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Old 10-25-2006, 03:04 PM   #21
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Yes, we all own wonderful Airstreams with lots of great creature comforts, but why do we travel? To see the great outdoors or the highways. We love Boondocking our Safari every chance we get. We are lucky to have a wonderful state park not 60 miles from our driveway. In the woods, under the pines on the Housatonic River. Quite, campfires at night, flyfishing, river running and some really nice folks. You don't get that at some paved RV Resort. As everyone has mentioned, there are some really great ways to conserve and have a wonderful time out in the great outdoors. We have goetten to the point where we can camp for five days with no problems. As mentioned so many times, conservation is the key. So, you can have your concrete drives, plastic palm trees and CNN live, give me the great outdoors!
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Old 10-25-2006, 11:02 PM   #22
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Hi, I like a lot of your ideas; some are a little extreme for us. Although we do conserve on water by short showers, paper plates, conservative utinsel washing, and bottled water for coffee and cooking. [No princess showers] Actually, so far, boondocking for us is spending the night at a rest stop or one nighters at a state park or at a campsight with only overflow spaces without hookups. I'm with Minnie's Mate, I want full hook ups to fully enjoy my stay.
Now tell Bob the truth; Do you like being away from everything, out in nature? Or are you just trying to camp as cheap [inexpensive] as possible at the cost of real comfort?

Bob
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Old 10-26-2006, 07:14 AM   #23
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Robertsunrus mentioned something I have wondered about on my travels along the interstate. I see signs at rest stops that say there is nighttime security. Does that mean the security is there to make it safe to dry camp overnight or does it mean they are there to run you off if you do? Also, there are dump stations at most rest stops, are they there for you to use after you have dry camped for the night or what is the reason they are there? Is it because state parks don't generally have hook-ups?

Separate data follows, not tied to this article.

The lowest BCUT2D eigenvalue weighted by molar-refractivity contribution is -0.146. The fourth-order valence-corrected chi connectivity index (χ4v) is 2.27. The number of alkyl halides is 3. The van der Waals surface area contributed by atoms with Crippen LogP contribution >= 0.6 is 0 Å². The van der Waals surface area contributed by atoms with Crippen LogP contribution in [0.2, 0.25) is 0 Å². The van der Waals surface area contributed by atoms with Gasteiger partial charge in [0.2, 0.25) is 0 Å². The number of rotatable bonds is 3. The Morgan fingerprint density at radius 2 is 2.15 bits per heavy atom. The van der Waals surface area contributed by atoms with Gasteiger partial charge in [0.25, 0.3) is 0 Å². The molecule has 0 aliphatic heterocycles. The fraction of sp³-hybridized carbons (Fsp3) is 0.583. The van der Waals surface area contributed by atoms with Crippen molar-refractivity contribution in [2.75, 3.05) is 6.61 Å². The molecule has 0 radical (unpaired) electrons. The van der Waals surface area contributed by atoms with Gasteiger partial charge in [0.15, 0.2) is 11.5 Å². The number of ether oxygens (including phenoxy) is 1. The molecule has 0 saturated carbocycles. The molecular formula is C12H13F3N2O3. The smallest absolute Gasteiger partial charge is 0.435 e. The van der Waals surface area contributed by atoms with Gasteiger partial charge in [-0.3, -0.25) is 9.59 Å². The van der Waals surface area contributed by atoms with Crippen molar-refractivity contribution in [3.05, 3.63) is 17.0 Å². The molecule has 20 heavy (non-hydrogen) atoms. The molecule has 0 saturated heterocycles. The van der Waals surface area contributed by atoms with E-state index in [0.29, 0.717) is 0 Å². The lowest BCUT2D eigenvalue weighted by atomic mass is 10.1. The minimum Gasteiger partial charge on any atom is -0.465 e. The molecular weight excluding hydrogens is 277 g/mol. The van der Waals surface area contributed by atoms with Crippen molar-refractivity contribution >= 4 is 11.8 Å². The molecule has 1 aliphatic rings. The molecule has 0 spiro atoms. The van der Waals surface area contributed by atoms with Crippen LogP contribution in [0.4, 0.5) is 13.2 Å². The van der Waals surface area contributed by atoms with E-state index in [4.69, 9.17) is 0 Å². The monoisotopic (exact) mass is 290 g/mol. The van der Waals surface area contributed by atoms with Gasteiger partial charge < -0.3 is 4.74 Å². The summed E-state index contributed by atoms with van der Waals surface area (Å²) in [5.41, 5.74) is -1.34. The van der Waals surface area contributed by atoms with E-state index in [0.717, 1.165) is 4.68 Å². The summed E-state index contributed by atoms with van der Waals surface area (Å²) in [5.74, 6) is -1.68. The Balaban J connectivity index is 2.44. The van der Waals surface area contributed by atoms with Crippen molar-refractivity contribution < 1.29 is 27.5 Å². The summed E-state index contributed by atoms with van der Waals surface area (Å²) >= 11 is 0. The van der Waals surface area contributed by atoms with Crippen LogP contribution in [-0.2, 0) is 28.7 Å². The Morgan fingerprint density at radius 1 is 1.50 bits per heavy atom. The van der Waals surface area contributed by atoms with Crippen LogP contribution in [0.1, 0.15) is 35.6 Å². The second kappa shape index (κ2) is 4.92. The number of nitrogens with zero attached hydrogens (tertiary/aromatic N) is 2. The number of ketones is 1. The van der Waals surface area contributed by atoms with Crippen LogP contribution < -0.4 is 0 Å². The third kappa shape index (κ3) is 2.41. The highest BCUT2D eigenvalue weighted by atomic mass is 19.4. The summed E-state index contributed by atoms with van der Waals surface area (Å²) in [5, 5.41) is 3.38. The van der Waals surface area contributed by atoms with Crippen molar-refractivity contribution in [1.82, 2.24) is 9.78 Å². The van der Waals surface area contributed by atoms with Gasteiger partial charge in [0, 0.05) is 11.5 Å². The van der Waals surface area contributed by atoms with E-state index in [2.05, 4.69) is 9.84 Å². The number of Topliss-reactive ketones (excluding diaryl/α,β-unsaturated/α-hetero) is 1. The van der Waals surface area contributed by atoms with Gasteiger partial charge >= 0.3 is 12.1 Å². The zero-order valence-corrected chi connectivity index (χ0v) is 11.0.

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Old 10-26-2006, 07:23 AM   #24
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Quote:
Originally Posted by ROBERTSUNRUS
I'm with Minnie's Mate, I want full hook ups to fully enjoy my stay.
Got to have A/C in the south!!!
Quote:
Originally Posted by ROBERTSUNRUS
Now tell Bob the truth; Do you like being away from everything, out in nature? Or are you just trying to camp as cheap [inexpensive] as possible at the cost of real comfort?

Bob
I don't think it is to save money. I realize in many parts of the country there are BLM and fed lands where you can boondock that are absolutely breath taking and worth foregoing a few of life's simple luxuries for a night or two, but unfortunately, we don't seem to have them in the southeast. All such places seem to be in state parks that at least have electricity and water with a dump station and bath houses. We invested in a four-wheeled blue tank for such occassions so we can use our own shower every morning.

Call us softies, city slickers, or even yuppies if you will, but we like to relax on our camping trips and that includes comfortable surroundings to do it in. I spend time with my boys and leave Princess Diva to quiet time to herself as much as I can, but when it's time to whip up a frozen adult beverage and relax under the awning or inside under the A/C, I want access to all of those comforts I paid so much to have...off of soap box now.